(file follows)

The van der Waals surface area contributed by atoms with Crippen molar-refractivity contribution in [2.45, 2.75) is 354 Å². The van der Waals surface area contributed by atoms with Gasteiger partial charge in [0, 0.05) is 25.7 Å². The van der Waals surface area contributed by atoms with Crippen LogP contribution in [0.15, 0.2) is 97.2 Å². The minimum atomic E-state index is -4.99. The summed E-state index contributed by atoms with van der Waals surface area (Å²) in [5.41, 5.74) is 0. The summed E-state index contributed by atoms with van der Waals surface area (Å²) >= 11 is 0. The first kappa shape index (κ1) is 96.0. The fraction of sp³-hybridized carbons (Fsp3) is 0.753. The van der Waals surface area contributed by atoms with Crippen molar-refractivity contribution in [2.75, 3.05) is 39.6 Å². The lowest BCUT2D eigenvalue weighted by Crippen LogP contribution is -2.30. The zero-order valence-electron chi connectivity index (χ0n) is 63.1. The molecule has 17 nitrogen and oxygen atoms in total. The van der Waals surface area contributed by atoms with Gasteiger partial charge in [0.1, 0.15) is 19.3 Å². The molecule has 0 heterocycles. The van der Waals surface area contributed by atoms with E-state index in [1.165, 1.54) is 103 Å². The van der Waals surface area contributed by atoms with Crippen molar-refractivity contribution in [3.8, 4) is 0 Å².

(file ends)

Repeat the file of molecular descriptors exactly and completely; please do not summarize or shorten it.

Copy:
The van der Waals surface area contributed by atoms with Crippen molar-refractivity contribution in [2.45, 2.75) is 354 Å². The van der Waals surface area contributed by atoms with Gasteiger partial charge in [0, 0.05) is 25.7 Å². The van der Waals surface area contributed by atoms with Crippen LogP contribution in [0.15, 0.2) is 97.2 Å². The minimum atomic E-state index is -4.99. The summed E-state index contributed by atoms with van der Waals surface area (Å²) in [5.41, 5.74) is 0. The summed E-state index contributed by atoms with van der Waals surface area (Å²) >= 11 is 0. The first kappa shape index (κ1) is 96.0. The fraction of sp³-hybridized carbons (Fsp3) is 0.753. The van der Waals surface area contributed by atoms with Crippen molar-refractivity contribution in [2.75, 3.05) is 39.6 Å². The lowest BCUT2D eigenvalue weighted by Crippen LogP contribution is -2.30. The zero-order valence-electron chi connectivity index (χ0n) is 63.1. The molecule has 17 nitrogen and oxygen atoms in total. The van der Waals surface area contributed by atoms with Gasteiger partial charge in [0.1, 0.15) is 19.3 Å². The molecule has 0 heterocycles. The van der Waals surface area contributed by atoms with E-state index in [1.165, 1.54) is 103 Å². The van der Waals surface area contributed by atoms with Crippen molar-refractivity contribution in [3.8, 4) is 0 Å².